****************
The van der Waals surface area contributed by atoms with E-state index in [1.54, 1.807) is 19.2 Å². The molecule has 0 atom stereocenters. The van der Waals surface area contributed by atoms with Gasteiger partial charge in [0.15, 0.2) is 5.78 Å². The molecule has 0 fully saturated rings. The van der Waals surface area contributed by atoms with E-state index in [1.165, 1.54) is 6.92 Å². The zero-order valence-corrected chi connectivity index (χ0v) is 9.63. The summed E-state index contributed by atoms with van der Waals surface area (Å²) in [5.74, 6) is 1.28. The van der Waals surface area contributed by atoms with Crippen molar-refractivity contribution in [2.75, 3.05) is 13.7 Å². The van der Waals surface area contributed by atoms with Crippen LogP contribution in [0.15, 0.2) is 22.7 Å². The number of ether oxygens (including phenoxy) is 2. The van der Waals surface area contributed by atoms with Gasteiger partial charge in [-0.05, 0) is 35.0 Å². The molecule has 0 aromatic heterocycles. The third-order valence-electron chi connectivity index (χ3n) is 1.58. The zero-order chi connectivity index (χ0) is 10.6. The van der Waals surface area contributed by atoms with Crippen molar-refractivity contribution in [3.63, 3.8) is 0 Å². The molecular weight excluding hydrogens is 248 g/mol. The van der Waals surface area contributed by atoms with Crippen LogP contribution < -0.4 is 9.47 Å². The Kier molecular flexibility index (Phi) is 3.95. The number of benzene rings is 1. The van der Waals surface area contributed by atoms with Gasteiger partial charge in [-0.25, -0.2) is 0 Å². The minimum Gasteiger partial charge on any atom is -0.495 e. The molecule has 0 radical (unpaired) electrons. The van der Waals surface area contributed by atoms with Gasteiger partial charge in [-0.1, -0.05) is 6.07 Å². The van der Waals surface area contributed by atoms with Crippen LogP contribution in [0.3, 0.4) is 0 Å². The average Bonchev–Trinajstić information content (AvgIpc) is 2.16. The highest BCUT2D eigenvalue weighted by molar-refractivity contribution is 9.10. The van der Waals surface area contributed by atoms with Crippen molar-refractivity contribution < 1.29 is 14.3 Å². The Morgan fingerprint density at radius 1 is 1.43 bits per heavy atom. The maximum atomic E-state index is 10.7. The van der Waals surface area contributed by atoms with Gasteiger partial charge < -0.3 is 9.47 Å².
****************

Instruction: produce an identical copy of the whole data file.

The van der Waals surface area contributed by atoms with E-state index in [1.54, 1.807) is 19.2 Å². The molecule has 0 atom stereocenters. The van der Waals surface area contributed by atoms with Gasteiger partial charge in [0.15, 0.2) is 5.78 Å². The molecule has 0 fully saturated rings. The van der Waals surface area contributed by atoms with E-state index in [1.165, 1.54) is 6.92 Å². The zero-order valence-corrected chi connectivity index (χ0v) is 9.63. The summed E-state index contributed by atoms with van der Waals surface area (Å²) in [5.74, 6) is 1.28. The van der Waals surface area contributed by atoms with Crippen molar-refractivity contribution in [2.75, 3.05) is 13.7 Å². The van der Waals surface area contributed by atoms with Crippen LogP contribution in [0.15, 0.2) is 22.7 Å². The number of ether oxygens (including phenoxy) is 2. The van der Waals surface area contributed by atoms with Gasteiger partial charge in [-0.05, 0) is 35.0 Å². The molecule has 0 aromatic heterocycles. The third-order valence-electron chi connectivity index (χ3n) is 1.58. The zero-order chi connectivity index (χ0) is 10.6. The van der Waals surface area contributed by atoms with Crippen molar-refractivity contribution in [3.63, 3.8) is 0 Å². The molecular weight excluding hydrogens is 248 g/mol. The van der Waals surface area contributed by atoms with Crippen LogP contribution < -0.4 is 9.47 Å². The Kier molecular flexibility index (Phi) is 3.95. The number of benzene rings is 1. The van der Waals surface area contributed by atoms with Gasteiger partial charge in [-0.25, -0.2) is 0 Å². The minimum Gasteiger partial charge on any atom is -0.495 e. The molecule has 0 radical (unpaired) electrons. The van der Waals surface area contributed by atoms with Gasteiger partial charge in [-0.1, -0.05) is 6.07 Å². The van der Waals surface area contributed by atoms with Crippen LogP contribution in [0.3, 0.4) is 0 Å². The average Bonchev–Trinajstić information content (AvgIpc) is 2.16. The highest BCUT2D eigenvalue weighted by molar-refractivity contribution is 9.10. The van der Waals surface area contributed by atoms with Crippen molar-refractivity contribution < 1.29 is 14.3 Å². The Morgan fingerprint density at radius 1 is 1.43 bits per heavy atom. The maximum atomic E-state index is 10.7. The van der Waals surface area contributed by atoms with Gasteiger partial charge < -0.3 is 9.47 Å².